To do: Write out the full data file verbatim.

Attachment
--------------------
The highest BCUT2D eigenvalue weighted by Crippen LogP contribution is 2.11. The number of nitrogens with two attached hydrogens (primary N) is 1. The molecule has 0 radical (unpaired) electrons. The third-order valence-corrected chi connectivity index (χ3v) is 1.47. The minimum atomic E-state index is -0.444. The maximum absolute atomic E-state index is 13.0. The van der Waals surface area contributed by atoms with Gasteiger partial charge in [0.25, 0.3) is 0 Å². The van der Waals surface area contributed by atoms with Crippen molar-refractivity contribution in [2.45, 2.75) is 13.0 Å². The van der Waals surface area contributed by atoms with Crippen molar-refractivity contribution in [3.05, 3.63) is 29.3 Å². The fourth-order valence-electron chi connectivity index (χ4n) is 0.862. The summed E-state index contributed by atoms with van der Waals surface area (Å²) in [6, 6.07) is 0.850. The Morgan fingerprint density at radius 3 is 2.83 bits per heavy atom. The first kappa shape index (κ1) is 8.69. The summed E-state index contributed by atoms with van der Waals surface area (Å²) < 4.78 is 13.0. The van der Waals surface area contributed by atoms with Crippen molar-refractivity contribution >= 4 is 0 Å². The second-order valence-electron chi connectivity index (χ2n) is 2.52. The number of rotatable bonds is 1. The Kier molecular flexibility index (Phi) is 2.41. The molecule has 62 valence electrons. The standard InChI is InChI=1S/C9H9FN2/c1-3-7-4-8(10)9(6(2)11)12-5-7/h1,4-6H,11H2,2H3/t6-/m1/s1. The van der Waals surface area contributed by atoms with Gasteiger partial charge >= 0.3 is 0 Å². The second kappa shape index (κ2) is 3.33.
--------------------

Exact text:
The highest BCUT2D eigenvalue weighted by Crippen LogP contribution is 2.11. The number of nitrogens with two attached hydrogens (primary N) is 1. The molecule has 0 radical (unpaired) electrons. The third-order valence-corrected chi connectivity index (χ3v) is 1.47. The minimum atomic E-state index is -0.444. The maximum absolute atomic E-state index is 13.0. The van der Waals surface area contributed by atoms with Gasteiger partial charge in [0.25, 0.3) is 0 Å². The van der Waals surface area contributed by atoms with Crippen molar-refractivity contribution in [2.45, 2.75) is 13.0 Å². The van der Waals surface area contributed by atoms with Crippen molar-refractivity contribution in [3.05, 3.63) is 29.3 Å². The fourth-order valence-electron chi connectivity index (χ4n) is 0.862. The summed E-state index contributed by atoms with van der Waals surface area (Å²) in [6, 6.07) is 0.850. The Morgan fingerprint density at radius 3 is 2.83 bits per heavy atom. The first kappa shape index (κ1) is 8.69. The summed E-state index contributed by atoms with van der Waals surface area (Å²) < 4.78 is 13.0. The van der Waals surface area contributed by atoms with Crippen molar-refractivity contribution >= 4 is 0 Å². The second-order valence-electron chi connectivity index (χ2n) is 2.52. The number of rotatable bonds is 1. The Kier molecular flexibility index (Phi) is 2.41. The molecule has 62 valence electrons. The standard InChI is InChI=1S/C9H9FN2/c1-3-7-4-8(10)9(6(2)11)12-5-7/h1,4-6H,11H2,2H3/t6-/m1/s1. The van der Waals surface area contributed by atoms with Gasteiger partial charge >= 0.3 is 0 Å². The second kappa shape index (κ2) is 3.33.